On Fri, Mar 23, 2012 at 11:03:27PM +0900, Fujii Masao wrote:
> > On Wed, Feb 29, 2012 at 5:48 AM, Fujii Masao <masao(dot)fujii(at)gmail(dot)com> wrote:
> >> In streaming replication, after failover, new master might have lots
> >> of un-applied
> >> WAL files with old timeline ID. They are the WAL files which were recycled as a
> >> future ones when the server was running as a standby. Since they will never be
> >> used later, they don't need to be archived after failover. But since they have
> >> neither .ready nor .done file in archive_status, checkpoints after
> >> failover newly
> >> create .reacy files for them, and then finally they are archived.
> >> Which might cause
> >> disk I/O spike both in WAL and archive storage.
If the old master archived later WAL that the new master never restored, won't
this attempt to archive a file under a name that already exists in the
archive? The documentation says this:
The archive command should generally be designed to refuse to overwrite any
pre-existing archive file. This is an important safety feature to preserve
the integrity of your archive in case of administrator error (such as
sending the output of two different servers to the same archive directory).
It is advisable to test your proposed archive command to ensure that it
indeed does not overwrite an existing file, and that it returns nonzero
status in this case.
Archiving on the new master would halt until the operator intervenes.
> >> To avoid the above problem, I think that un-applied WAL files with old
> >> timeline ID
> >> should be marked as already-archived and recycled immediately at the end of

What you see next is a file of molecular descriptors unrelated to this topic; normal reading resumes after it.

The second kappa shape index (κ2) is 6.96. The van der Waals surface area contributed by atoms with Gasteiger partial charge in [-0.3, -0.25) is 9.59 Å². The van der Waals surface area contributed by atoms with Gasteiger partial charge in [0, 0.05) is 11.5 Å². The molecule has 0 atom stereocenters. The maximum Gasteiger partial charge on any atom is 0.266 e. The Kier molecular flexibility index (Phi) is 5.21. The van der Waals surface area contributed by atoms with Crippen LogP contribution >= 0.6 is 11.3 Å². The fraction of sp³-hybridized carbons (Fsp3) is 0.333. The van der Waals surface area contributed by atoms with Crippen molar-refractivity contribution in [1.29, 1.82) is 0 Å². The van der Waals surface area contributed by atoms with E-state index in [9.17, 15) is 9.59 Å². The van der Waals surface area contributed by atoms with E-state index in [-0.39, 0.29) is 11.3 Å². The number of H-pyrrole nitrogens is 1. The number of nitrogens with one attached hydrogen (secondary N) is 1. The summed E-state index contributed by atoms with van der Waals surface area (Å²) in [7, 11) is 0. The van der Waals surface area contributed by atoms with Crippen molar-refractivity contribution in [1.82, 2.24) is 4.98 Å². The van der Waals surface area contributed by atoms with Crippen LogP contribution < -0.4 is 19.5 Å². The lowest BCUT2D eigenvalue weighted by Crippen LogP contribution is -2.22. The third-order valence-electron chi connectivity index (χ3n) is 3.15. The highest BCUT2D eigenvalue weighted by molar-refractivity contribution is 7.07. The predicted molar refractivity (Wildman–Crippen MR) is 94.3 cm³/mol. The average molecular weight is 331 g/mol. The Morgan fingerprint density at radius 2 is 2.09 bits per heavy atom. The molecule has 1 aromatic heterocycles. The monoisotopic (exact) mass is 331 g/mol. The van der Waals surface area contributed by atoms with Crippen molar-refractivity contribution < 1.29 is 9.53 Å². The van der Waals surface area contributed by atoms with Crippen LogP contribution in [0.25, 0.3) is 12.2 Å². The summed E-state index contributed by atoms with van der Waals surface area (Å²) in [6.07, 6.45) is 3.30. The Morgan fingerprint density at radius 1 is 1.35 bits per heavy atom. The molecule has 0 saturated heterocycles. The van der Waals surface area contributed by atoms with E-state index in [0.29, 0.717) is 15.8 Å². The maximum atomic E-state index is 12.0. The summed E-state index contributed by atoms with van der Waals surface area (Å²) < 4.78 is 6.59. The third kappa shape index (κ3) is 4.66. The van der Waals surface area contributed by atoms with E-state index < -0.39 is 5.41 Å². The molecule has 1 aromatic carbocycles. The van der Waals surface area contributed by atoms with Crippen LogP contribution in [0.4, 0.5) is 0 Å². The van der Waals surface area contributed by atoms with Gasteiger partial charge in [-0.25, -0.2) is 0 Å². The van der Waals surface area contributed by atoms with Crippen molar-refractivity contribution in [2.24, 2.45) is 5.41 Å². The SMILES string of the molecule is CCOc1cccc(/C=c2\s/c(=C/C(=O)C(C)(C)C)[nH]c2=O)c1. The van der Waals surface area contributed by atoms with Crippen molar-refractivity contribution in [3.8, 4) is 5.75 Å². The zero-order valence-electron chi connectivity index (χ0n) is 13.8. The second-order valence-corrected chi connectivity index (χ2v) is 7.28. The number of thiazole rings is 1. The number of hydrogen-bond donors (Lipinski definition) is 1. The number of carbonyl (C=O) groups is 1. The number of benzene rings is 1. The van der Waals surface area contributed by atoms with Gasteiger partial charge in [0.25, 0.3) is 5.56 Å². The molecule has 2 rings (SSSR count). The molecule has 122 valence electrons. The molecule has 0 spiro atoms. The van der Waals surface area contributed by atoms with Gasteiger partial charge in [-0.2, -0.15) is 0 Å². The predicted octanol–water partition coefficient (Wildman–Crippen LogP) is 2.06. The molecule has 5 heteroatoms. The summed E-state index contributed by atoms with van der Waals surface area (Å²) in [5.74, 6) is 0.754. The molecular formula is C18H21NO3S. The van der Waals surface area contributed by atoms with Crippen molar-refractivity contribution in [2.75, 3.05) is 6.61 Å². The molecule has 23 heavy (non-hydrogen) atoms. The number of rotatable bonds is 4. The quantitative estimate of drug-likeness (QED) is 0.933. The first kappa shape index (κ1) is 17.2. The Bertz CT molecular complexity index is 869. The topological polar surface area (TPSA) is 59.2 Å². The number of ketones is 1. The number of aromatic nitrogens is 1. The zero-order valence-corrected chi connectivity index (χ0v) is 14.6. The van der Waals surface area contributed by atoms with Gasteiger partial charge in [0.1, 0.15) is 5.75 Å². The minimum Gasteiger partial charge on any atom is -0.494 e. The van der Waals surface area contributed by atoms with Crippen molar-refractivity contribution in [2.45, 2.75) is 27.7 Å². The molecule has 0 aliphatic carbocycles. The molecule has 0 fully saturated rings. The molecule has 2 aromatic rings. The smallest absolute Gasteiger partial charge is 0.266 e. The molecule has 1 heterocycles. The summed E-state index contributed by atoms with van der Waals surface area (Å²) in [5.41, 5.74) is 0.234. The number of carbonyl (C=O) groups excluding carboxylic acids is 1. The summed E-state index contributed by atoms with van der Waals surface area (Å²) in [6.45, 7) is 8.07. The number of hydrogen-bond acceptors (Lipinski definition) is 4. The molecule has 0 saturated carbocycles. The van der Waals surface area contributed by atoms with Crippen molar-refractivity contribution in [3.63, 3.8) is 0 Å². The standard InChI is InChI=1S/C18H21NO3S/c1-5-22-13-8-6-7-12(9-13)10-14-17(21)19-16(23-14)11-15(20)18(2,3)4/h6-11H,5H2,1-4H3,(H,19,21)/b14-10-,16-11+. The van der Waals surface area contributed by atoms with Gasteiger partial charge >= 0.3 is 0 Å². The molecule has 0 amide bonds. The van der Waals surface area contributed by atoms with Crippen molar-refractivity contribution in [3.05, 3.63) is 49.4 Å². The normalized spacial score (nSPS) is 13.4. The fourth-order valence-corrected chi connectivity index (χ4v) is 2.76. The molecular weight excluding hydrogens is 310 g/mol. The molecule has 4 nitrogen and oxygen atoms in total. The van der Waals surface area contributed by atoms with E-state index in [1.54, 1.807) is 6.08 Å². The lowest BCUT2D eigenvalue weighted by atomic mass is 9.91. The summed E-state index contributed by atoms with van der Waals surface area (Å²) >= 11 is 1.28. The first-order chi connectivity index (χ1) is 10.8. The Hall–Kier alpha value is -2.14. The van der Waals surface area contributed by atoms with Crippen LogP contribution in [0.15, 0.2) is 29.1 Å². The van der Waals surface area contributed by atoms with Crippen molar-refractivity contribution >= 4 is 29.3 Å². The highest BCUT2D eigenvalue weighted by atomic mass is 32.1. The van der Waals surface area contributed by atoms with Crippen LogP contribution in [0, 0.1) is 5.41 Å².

> >> recovery. Thought?
A small hazard comes to mind. If the administrator manually copied
post-timeline-divergence segments from the failed master to the new master's
pg_xlog, the current implementation loads them into the archive for you. The
new master could never apply those files locally, but they might be useful for
alternate recoveries down the previous timeline. Nonetheless, we can just as
reasonably specify that it's not a role of the new master to provide this
service. Call the fact that it did so in previous releases an implementation
What about instead creating an archive status file at recycle time and
deleting it as we begin to populate the file? That distinguishes copied-in,
unarchived segments from recycled ones.
Incidentally, RemoveOldXlogFiles() has this comment:
* We ignore the timeline part of the XLOG segment identifiers in
* deciding whether a segment is still needed. This ensures that we
* won't prematurely remove a segment from a parent timeline. We could
* probably be a little more proactive about removing segments of
* non-parent timelines, but that would be a whole lot more
Should both instances of "parent" be "child" or "descendant"?
> Just after failover, there can be three kinds of WAL files in new
> master's pg_xlog directory:
> (1) WAL files which were recycled to by restartpoint
> I've already explained upthread the issue which these WAL files cause
> after failover.
> (2) WAL files which were restored from the archive
> In 9.1 or before, the restored WAL files don't remain after failover
> because they are always restored onto the temporary filename